Whats wrong with storing your salt in DB?
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11-17-2007, 03:01 AM
La Vida es Sueño
Join Date: Sep 2007
I'm guessing the theory behind this is that if your password hash has been revealed then assumingly the attacker has access to the modification of a MySQL statement, and thus, modifying the MySQL statement to acquire the salt as well would be fairly straightforward.
However, salts are really to protect against inside jobs more than anything else. A system should be fairly secure and relying on the salt to secure your users' passwords if the system does get hacked, is clearly idiotic.
Even if an attacker has the salts for the passwords, they would still have to regenerate their entire database containing hashes to include the salt you are using
(hopefully multiple salts)
. Therefore you can see that by using a dynamic salt,
as discussed here
, increases the security by adding lots more computing time and CPU cycles in order to crack a string of password hashes. This is because the attacker's original hashes will never match, unless there is a hash collision,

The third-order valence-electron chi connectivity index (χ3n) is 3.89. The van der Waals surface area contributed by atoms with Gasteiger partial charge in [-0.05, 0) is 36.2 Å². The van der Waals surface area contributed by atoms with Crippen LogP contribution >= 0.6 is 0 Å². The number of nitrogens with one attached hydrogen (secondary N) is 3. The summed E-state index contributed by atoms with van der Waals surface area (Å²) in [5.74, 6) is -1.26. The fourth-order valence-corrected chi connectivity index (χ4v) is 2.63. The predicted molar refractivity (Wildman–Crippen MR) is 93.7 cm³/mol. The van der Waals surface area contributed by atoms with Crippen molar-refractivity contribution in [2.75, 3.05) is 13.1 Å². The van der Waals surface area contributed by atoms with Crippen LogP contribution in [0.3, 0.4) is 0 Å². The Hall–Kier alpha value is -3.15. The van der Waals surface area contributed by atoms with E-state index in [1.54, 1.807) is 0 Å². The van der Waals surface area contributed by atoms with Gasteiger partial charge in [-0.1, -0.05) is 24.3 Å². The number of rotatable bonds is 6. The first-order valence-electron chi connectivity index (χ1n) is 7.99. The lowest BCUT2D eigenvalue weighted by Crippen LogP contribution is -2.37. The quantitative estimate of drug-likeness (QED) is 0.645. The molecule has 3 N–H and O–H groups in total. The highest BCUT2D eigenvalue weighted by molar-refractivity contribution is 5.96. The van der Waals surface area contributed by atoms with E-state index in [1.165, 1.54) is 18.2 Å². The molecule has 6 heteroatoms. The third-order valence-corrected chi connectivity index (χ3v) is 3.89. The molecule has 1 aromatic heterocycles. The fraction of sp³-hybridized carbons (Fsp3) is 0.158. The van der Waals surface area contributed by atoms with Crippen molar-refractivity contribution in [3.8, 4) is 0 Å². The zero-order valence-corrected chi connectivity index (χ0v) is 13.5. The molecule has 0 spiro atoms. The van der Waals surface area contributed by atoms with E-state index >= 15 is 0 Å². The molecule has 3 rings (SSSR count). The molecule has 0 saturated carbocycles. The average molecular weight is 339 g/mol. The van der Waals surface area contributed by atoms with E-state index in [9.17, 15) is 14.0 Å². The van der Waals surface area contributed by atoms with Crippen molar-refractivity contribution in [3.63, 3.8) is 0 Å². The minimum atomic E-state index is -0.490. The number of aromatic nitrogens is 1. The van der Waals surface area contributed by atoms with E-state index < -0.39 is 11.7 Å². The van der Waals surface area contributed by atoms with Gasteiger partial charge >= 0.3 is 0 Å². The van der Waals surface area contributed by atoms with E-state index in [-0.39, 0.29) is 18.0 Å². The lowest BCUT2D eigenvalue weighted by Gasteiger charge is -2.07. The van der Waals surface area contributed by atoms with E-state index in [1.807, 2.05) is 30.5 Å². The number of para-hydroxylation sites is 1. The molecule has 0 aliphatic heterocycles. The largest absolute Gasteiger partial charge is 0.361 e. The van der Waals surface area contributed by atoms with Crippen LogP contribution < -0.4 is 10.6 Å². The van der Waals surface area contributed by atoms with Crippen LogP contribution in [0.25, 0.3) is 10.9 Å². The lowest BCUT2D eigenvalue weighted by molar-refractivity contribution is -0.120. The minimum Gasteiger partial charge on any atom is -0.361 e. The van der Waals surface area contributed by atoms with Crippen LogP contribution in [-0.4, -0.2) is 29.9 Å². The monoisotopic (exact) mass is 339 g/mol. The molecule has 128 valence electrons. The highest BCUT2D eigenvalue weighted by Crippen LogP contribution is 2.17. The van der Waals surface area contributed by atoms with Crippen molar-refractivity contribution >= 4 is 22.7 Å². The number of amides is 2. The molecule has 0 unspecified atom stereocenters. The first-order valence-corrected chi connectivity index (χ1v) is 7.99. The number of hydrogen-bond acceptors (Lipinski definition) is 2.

as discussed here
, but that would still result in an incorrect password being thrown out - although it would still technically match because of an identical hash.
My conclusion is that you might as well store your salts in the database alongside the passwords. Also generate a unique salt for each individual password. By storing the salt in an external file you are inadvertently slowing your script down by making the PHP script access and read a file to memory.
The man who comes back through the Door in the Wall will never be quite the same as the man who went out.
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